When on Non-Federal Lands: The Role of the Species at Risk Act in Protecting Migratory Birds

  • April 23, 2024
  • Denisa Mertiri, senior counsel, OPG

A recent decision of the Federal Court reexamined the role of federal Protection Statements under the Species at Risk Act, S.C. 2002, c 29 (the “SARA”) in protecting the habitats of migratory birds in Canada and provided guidance on the proper scope of migratory bird habitats to be protected.

The applicant non-governmental entities in Western Canada Wilderness Committee v. Canada (Environment and Climate Change)[1] took issue with the amended Protection Statement of the federal Minister of Environment and Climate Change (the “Minister”) for the habitat to which the Migratory Birds Convention Act, 1994 (the “MBCA”) applies for migratory birds listed as threatened or endangered under the SARA (the "Protection Statement").

The Minister had failed to take any action under the SARA in the six years following the issuance of the recovery strategy for the migratory bird species covered by the Protection Statement and had also failed to conduct an assessment of the critical habitat of any of the migratory bird species covered by the Protection Statement. The applicants argued that the Minister’s failure to act left the majority of the critical habitat of the Marbled Murrelet and at least 24 migratory birds listed as either threatened or endangered under the SARA unprotected on non-federal lands across the country. 

With respect to the Marbeled Murrelet, British Columbia had failed to adequately protect this species’ habitat from industrial logging and other activities, allowing the habitat to decline. British Columbia acknowledged that there was less remaining suitable nesting habitat in the East Vancouver Island Conservation Region than was necessary for the survival and recovery of the Marbeled Murrelet species.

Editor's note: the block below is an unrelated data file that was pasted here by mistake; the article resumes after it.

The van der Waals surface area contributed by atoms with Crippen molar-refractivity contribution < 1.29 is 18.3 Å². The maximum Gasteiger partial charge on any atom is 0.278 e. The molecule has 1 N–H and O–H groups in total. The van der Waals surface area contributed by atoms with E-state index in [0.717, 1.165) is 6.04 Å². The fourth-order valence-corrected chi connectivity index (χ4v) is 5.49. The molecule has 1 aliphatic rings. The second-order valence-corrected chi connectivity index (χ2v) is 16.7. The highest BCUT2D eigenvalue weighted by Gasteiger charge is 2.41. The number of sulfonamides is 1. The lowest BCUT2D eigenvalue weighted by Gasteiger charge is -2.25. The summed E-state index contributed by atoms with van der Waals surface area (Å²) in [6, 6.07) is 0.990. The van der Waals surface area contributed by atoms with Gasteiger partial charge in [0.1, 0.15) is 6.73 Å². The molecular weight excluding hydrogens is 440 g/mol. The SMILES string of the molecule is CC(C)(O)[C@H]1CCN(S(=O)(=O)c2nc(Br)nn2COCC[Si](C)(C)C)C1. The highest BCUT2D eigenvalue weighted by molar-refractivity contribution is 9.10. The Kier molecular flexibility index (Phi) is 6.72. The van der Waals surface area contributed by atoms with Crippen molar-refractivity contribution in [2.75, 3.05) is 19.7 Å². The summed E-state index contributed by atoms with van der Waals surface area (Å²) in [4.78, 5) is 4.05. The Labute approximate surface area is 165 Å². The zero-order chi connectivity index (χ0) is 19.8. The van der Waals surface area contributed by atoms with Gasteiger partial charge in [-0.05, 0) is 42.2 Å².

The Scheme of Migratory Bird Protection under the Species at Risk Act

The SARA is a federal act that aims to “prevent wildlife species from being extirpated or becoming extinct, to provide for the recovery of wildlife species that are extirpated, endangered or threatened as a result of human activity and to manage species of special concern to prevent them from becoming endangered or threatened.”[2]

A broad prohibition applies under s. 58(1) of the SARA on the destruction of any part of the critical habitat of species listed as threatened or endangered under the Act if the listed species is a species of migratory birds protected by the MBCA. Subsections 58(5.1) and (5.2) of the SARA establish a framework for protecting the critical habitat of migratory birds on non-federal lands. Based on s. 58(5.1) of the SARA, the prohibitions of the SARA apply on non-federal lands only to those portions of the critical habitat that are habitat to which the MBCA applies.

For such portions of the critical habitat of migratory birds, s. 58(5.2) of the SARA requires that the Minister either make a statement indicating how the critical habitat has already been legally protected or, if no such protections exist, make a recommendation to legally protect that critical habitat.

The MBCA seeks to implement the Convention, listed in the Schedule to the MBCA, by protecting and conserving migratory birds from the danger of extermination.

Cooperative Federalism Cannot Undermine the Protections of the SARA